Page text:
Brian Neil Hoff is on the hunt. The founder and director of the Palm Springs International Animation Festival seeks the latest, the hottest, and the best in the art form.
"The pool of animation, although we have all these countries involved, is still small when it comes to features. They take long to produce, anywhere from five to 10 years — sometimes two to three, depending on the studio, if they have the money — but these are independent," says Hoff. "We're tracking films three years out so we can be there right at the time they're finishing."
For last year's inaugural festival, he and the jury reviewed 2,700 films. This year, they received 3,000 submissions and selected about 250 finalists, representing at least 103 countries. The timely film, WALL, leads a new category, Animated Documentary. Writer David Hare (The Reader and The Hours) examines the 400-mile barrier dividing Israel and the Palestinian territories. It's a structure that Israelis refer to as a "separation fence" and Palestinians call the "racial segregation wall."
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Hare and his director, Cam Christiansen, used motion-capture technology to interview residents while protecting their identities, blending the technique with impressionistic, hand-drawn effects conveying the grittiness of life in the West Bank.
Hoff attributes the rise in animated documentaries to necessity. It's a way to tell the stories of people living under repressive governments.
"In some countries, it's dangerous to show your face [or] illegal to make a movie," he notes. "Animation can be a voice for the stories from around the world."
For Mission Kathmandu: The Adventures of Nelly & Simon, the Palm Springs Cultural Center's theater will be transformed into a winter wonderland of snow and ice cream.
Hoff plans to work with local groups to build themed events around the headliners. For Mission Kathmandu: The Adventures of Nelly & Simon, in which the Abominable Snowman is tracked in the Himalayas, the Palm Springs Cultural Center's theater will be transformed into a winter wonderland of snow and ice cream. Sgt. Stubby: An American Hero, the true story of an adopted stray dog who served on the battlefield during World War I, will become a benefit for local animal shelters. Attendees are encouraged to bring cans of pet food or supplies to donate.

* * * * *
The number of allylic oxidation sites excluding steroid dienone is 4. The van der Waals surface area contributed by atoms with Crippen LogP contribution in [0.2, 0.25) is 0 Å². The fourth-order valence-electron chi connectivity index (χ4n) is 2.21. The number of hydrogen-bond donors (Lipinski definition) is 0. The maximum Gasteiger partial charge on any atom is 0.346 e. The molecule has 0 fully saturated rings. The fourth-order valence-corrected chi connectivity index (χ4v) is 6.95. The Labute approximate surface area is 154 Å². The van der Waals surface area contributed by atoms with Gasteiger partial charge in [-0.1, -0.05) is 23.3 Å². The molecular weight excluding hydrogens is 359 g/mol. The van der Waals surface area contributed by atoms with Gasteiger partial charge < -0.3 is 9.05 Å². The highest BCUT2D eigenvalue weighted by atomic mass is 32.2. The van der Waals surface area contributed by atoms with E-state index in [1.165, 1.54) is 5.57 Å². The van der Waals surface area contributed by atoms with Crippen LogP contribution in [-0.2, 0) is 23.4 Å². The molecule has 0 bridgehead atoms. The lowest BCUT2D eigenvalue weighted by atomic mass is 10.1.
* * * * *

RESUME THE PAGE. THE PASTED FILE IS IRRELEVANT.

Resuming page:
A big draw should be the U.S. premiere of Marnie's World, the story of a pampered house cat who finds herself far from the safety of home. It's based loosely on Town Musicians of Bremen, a 19th century fairy tale from the Brothers Grimm. The original plot centered on mistreated animals, but Marnie has known nothing but sleeping, eating, and watching television. It's a special treat for audiences because the film won't be widely released until next year.
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Marnie's World makes its U.S. premiere at the festival.
If you missed Wes Anderson's charming Isle of Dogs during its theatrical run, it will be shown Aug. 25, followed by a panel discussion with members of the cast. Details were still being finalized.
Responding to feedback from the festival's first year, Hoff has scheduled more programming for young children. A standout is Kikoriki: Déjà Vu, based on a long-running Russian television series. It follows time-traveling animals in search of a birthday party. Hoff says it was a hit at this year's prestigious Annecy International Animation Film Festival in France.
Now that his festival is partnering with Comic Con Palm Springs, Hoff hopes the combined events will draw attendance of 14,000 or more. He's excited about the opportunity to introduce new audiences to experimental forms including abstract, watercolor, and virtual reality.
"I think, once they go, they'll get addicted to it," he says.
Palm Springs International Animation Festival, Aug. 22-25; psiaf.org.